9

India win Twenty20 World Cup

Bowled on 24th September, 2007 at 17:29 by
Category: India cricket news, Misbah-ul-Haq, Pakistan

India celebrate winning the Twenty20 World Cup

How can a mere 40 overs of cricket contain so many twists and turns?

The last three or four overs in particular were dramatic dynamite. Commentators would say ‘Pakistan are almost certain to win now,’ one ball, yet find themsleves saying it was ‘India’s game to lose,’ the next.

It was unreal. Pakistan would lose a wicket, look dead and buried and then suddenly clout a pair of sixes. India would watch the ball disappear into the stands a few times and then clean bowl someone.

Joginder Sharma was the poor bastard entrusted with the final over. He’s barely played an international match, so it was understandable when his first delivery was a monstrous wide. Nerves will decide it, we thought.

Misbah-ul-Haq appeared to be immune to the tension when he pounded a gargantuan straight-driven six, but in fact he was the one who succumbed to the magnitude of the occasion, attempting a fairly-ludicrous over-the-shoulder loft down to fine leg which was all the more painful considering there were still three further deliveries and that he appeared to have the ability to put the ball where he wanted (the stands) when playing straight.

We won’t repeat ourself for a third time, but what a brilliant tournament and what a brilliant final.

India v Pakistan, ICC Twenty20 World Cup final at Johannesburg
India 157-5 (Gautam Gambhir 75 off 54 balls, Rohit Sharma 30 off 16 balls, Umar Gul 3-28)
Pakistan 152 all out (Misbah-ul-Haq 43 off 38 balls, Imran Nazir 33 off 14 balls, Irfan Pathan 3-16, RP Singh 3-26)

Follow the spring classics over at our cycling site.

Make an appeal
  1. Reply
    Miriam   //   September 24th, 2007 at 21:13

    I’ve absolutely loved this tournament. I love test cricket too but Twenty20 is for me an equal but whole different kind of love. I was at work today but skyplussed the final and am watching it right now. I like that they played the national anthems, although (probably only to my westernised ears) the Indian national anthem needs a chord at the end to resolve it back to the tonic.

  2. Reply
    Lemon Bella   //   September 24th, 2007 at 21:59

    I’ll always adore Test cricket, but I can’t wait until all 50 over cricket is replaced with 20/20.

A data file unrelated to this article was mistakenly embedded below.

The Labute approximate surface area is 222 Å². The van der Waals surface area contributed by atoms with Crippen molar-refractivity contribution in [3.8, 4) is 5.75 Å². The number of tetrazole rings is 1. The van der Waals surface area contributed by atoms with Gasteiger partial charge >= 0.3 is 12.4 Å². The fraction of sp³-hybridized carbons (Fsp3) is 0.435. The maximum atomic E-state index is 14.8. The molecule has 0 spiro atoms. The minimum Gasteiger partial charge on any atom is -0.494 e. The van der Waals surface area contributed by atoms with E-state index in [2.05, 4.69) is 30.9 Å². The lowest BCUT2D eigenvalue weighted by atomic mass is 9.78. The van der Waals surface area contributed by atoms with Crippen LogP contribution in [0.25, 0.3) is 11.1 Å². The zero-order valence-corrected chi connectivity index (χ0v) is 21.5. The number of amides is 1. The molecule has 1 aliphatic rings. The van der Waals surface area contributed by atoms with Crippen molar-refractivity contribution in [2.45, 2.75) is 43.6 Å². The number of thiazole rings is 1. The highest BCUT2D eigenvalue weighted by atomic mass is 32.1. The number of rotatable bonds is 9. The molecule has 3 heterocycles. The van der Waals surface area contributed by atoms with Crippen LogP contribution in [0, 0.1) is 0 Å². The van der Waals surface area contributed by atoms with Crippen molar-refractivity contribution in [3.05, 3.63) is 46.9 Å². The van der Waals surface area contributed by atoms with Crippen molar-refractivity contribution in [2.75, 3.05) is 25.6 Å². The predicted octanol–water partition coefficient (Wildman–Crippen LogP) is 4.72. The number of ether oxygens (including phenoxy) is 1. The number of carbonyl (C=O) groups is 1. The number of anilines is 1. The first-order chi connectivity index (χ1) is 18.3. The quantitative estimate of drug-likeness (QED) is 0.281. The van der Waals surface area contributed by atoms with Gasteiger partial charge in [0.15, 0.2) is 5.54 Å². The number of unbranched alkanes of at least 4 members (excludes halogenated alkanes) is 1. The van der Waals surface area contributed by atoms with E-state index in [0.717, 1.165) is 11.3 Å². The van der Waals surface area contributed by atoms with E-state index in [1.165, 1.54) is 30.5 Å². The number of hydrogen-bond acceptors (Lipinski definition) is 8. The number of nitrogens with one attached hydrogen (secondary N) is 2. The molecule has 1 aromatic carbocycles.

Also, Kamrun Akhmal needs to learn the words to his national anthem.

  3. Reply
    Miriam   //   September 24th, 2007 at 22:37

    There wasn’t much singing along to the national anthems, was there? Of the Indians I only really noticed RP Singh. I liked, though, that they teamed spectacled Sreesanth with a little spectacled child mascot. And I want to be the person that Dhoni gave his shirt to at the end.

  4. Reply
    Lemon Bella   //   September 25th, 2007 at 08:53

    They were giving the spectacled child a role model…

  5. Reply
    the scientician   //   September 25th, 2007 at 10:00

    Didn’t my Dad once tell me that the Indian national anthem was written for the coronation of George V?

  6. Reply
    Mahinda   //   September 25th, 2007 at 11:19

    I love Tests. I love ODIs a bit less…and, previously, didn’t really love T20 at all. All biff-bang cricket, far too much in favour of the batsman and all that.

    However, it’s been a superb two weeks of cricket, and I’ve been turned around — I now regard T20 as a “haven’t got long, have to get to work on time” quickie, as opposed to the “long evening in with candles and a decent bottle of plonk” that is Test cricket.

  7. Reply
    King Cricket   //   September 25th, 2007 at 13:05

    Wow. You really know how to indulge yourself when there’s a Test match on.

    That’s what you meant, right?

    You meant it literally, right?

    Right?

  8. Reply
    Uncle J rod   //   September 25th, 2007 at 13:43

    20 20 is over. Now what will i watch when i can’t sleep at night.

  9. Reply
    Mahinda   //   September 25th, 2007 at 15:41

    Yup. Over five days, that’s an awful lot of candles.

Discussion Area - Make an appeal

Comment RSS | TrackBack URL

What we mostly seem to write about

Archives

Cricket history